Atlas fractures, more commonly referred to as Jefferson fractures are bone fractures along the vertebrae in the upper spinal region below the head. This fracture can be the result of over-extension of the neck or an abnormal load on the head.
Spinal fractures are not only extremely painful, but limit motion as well. Contact Dr. Leone to learn more.
Fractures of the atlas constitute approximately 7% of cervical spine fractures. Jefferson fractures are bilateral fractures of the anterior and posterior arches resulting from an axial load. Long-term stability depends on the mechanism of injury and subsequent healing of the transverse ligament. Studies indicate that a combined lateral mass displacement in excess of 7 mm strongly suggests ligament disruption.¹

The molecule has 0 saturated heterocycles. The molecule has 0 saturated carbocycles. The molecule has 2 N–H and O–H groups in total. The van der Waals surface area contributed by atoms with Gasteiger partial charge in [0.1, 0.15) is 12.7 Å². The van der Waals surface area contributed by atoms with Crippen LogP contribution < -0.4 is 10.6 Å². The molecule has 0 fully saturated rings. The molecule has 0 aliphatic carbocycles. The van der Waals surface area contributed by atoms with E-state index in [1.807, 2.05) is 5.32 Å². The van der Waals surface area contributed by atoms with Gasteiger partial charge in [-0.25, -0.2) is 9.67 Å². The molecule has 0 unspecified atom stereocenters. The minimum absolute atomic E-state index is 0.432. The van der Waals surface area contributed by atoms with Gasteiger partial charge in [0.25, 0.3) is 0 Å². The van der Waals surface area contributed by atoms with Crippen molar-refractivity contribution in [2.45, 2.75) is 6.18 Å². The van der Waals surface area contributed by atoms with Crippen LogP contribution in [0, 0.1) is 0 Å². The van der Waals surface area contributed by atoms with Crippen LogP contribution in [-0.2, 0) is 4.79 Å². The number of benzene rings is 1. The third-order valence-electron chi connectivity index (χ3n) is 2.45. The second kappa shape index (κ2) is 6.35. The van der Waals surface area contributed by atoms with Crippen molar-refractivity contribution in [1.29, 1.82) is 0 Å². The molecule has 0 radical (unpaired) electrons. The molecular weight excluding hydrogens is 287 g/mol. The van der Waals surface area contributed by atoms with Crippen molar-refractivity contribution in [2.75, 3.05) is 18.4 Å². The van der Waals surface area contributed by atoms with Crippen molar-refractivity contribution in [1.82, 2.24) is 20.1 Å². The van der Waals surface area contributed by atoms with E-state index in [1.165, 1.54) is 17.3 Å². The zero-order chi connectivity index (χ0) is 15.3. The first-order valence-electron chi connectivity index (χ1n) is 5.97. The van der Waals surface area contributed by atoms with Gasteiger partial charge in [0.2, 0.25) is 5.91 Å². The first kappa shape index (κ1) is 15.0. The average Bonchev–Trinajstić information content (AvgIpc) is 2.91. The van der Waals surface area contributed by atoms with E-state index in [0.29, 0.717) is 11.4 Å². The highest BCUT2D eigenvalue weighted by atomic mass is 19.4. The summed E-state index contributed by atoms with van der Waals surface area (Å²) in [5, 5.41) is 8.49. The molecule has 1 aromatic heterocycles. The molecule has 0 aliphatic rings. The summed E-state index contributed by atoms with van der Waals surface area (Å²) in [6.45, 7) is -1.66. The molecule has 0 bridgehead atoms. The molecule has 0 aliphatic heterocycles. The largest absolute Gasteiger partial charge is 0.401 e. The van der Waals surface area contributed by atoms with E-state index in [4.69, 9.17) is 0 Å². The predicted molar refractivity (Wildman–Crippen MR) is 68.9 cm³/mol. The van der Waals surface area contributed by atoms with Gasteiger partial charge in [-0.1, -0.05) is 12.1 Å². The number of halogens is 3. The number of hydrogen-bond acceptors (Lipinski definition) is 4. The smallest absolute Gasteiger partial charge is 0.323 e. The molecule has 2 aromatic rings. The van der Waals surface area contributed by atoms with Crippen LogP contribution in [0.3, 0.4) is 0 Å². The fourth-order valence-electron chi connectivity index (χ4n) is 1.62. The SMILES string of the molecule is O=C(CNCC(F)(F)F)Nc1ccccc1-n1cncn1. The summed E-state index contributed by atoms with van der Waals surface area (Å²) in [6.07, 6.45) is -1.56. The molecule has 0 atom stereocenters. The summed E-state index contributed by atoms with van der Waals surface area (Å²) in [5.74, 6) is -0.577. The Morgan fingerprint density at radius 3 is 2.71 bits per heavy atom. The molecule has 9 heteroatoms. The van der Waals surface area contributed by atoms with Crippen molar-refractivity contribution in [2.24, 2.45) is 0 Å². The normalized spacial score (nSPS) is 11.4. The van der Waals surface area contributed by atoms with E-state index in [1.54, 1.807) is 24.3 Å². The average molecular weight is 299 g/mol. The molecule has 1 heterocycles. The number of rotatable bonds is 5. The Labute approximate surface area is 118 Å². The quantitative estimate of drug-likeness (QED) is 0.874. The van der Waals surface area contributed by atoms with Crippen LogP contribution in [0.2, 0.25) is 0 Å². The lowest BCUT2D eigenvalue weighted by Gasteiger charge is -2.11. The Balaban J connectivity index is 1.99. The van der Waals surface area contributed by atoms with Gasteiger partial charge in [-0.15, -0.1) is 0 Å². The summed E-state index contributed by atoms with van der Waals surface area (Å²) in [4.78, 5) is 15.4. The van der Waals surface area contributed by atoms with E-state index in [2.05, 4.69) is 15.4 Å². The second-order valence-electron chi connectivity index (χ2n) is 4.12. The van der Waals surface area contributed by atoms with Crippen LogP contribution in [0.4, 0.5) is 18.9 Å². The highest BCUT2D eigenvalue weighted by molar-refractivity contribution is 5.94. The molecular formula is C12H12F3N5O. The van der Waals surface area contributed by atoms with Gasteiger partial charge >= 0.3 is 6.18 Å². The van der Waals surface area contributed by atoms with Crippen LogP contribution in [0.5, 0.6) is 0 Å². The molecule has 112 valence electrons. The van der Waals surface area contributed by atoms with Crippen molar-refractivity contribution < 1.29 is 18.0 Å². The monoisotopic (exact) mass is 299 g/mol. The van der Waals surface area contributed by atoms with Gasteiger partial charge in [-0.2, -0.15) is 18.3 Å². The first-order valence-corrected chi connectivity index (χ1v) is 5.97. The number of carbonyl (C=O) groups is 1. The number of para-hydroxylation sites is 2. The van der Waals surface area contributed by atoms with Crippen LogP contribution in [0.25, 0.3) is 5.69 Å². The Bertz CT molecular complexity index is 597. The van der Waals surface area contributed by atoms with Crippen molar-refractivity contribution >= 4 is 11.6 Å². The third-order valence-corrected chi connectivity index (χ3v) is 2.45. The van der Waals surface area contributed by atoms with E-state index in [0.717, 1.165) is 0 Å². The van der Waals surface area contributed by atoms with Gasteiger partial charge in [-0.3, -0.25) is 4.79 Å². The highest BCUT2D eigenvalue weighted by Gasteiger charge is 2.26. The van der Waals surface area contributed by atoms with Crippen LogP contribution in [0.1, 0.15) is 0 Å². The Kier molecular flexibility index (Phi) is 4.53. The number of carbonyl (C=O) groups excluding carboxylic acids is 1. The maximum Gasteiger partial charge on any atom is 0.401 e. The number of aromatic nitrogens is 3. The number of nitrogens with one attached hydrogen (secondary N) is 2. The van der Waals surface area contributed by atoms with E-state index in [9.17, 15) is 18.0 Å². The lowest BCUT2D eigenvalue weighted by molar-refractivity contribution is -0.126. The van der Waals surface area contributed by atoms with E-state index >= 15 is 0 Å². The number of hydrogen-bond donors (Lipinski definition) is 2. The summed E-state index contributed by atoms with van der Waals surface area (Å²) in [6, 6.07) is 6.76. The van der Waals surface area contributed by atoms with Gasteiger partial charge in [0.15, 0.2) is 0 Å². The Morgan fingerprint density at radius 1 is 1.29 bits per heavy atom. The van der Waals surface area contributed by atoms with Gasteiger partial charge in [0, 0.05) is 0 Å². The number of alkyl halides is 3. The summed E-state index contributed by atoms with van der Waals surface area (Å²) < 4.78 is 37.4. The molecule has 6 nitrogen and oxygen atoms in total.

¹R. Vaccaro MD, Alexander. Orthopaedic Knowledge Update. Rosemont: American Academy of Orthopaedic Surgeons, 2005.
Atlas fractures comprise 2% to 13% of all cervical spine fractures, are seen in younger age groups (mean age 30 years), and are most commonly the result of motor vehicle accidents. These fractures are caused by axial loading and, therefore, commonly accompany head injuries in the polytrauma patient.
¹Abitbol MD, Jean-Jacques. Orthopaedic Knowledge Update: Spine. Rosemont: American Academy of Orthopaedic Surgeons, 2002.